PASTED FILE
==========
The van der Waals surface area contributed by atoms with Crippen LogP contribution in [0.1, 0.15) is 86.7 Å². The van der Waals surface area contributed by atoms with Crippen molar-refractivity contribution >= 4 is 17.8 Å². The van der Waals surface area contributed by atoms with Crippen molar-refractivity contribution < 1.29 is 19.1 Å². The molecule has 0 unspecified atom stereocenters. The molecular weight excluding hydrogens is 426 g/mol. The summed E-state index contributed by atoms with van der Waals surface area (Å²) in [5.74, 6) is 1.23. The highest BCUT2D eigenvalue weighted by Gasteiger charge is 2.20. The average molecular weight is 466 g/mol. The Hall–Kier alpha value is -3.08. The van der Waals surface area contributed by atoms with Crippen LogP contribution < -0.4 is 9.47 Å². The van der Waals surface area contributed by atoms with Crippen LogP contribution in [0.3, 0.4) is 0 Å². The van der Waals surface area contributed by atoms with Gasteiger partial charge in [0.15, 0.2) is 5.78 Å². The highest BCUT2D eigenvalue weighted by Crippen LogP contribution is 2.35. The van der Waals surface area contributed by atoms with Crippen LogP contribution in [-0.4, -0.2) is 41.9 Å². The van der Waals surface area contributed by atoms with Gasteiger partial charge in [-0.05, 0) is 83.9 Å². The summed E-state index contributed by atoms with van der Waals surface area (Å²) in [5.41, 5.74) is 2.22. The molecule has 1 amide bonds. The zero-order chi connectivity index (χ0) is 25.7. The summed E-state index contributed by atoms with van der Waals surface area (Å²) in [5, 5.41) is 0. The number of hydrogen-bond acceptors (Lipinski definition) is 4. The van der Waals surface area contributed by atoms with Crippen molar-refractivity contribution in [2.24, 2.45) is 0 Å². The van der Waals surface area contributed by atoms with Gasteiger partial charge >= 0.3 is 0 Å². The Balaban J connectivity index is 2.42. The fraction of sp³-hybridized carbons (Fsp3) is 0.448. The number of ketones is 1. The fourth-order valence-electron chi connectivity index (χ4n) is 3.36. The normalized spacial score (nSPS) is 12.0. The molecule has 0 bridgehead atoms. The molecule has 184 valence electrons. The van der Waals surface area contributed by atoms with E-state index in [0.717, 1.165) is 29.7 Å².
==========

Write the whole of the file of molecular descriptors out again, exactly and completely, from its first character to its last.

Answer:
The van der Waals surface area contributed by atoms with Crippen LogP contribution in [0.1, 0.15) is 86.7 Å². The van der Waals surface area contributed by atoms with Crippen molar-refractivity contribution >= 4 is 17.8 Å². The van der Waals surface area contributed by atoms with Crippen molar-refractivity contribution < 1.29 is 19.1 Å². The molecule has 0 unspecified atom stereocenters. The molecular weight excluding hydrogens is 426 g/mol. The summed E-state index contributed by atoms with van der Waals surface area (Å²) in [5.74, 6) is 1.23. The highest BCUT2D eigenvalue weighted by Gasteiger charge is 2.20. The average molecular weight is 466 g/mol. The Hall–Kier alpha value is -3.08. The van der Waals surface area contributed by atoms with Crippen LogP contribution < -0.4 is 9.47 Å². The van der Waals surface area contributed by atoms with Crippen LogP contribution in [0.3, 0.4) is 0 Å². The van der Waals surface area contributed by atoms with Gasteiger partial charge in [0.15, 0.2) is 5.78 Å². The highest BCUT2D eigenvalue weighted by Crippen LogP contribution is 2.35. The van der Waals surface area contributed by atoms with Crippen LogP contribution in [-0.4, -0.2) is 41.9 Å². The van der Waals surface area contributed by atoms with Gasteiger partial charge in [-0.05, 0) is 83.9 Å². The summed E-state index contributed by atoms with van der Waals surface area (Å²) in [5.41, 5.74) is 2.22. The molecule has 1 amide bonds. The zero-order chi connectivity index (χ0) is 25.7. The summed E-state index contributed by atoms with van der Waals surface area (Å²) in [5, 5.41) is 0. The number of hydrogen-bond acceptors (Lipinski definition) is 4. The van der Waals surface area contributed by atoms with Crippen molar-refractivity contribution in [2.24, 2.45) is 0 Å². The van der Waals surface area contributed by atoms with Gasteiger partial charge >= 0.3 is 0 Å². The Balaban J connectivity index is 2.42. The fraction of sp³-hybridized carbons (Fsp3) is 0.448. The number of ketones is 1. The fourth-order valence-electron chi connectivity index (χ4n) is 3.36. The normalized spacial score (nSPS) is 12.0. The molecule has 0 bridgehead atoms. The molecule has 184 valence electrons. The van der Waals surface area contributed by atoms with E-state index in [0.717, 1.165) is 29.7 Å².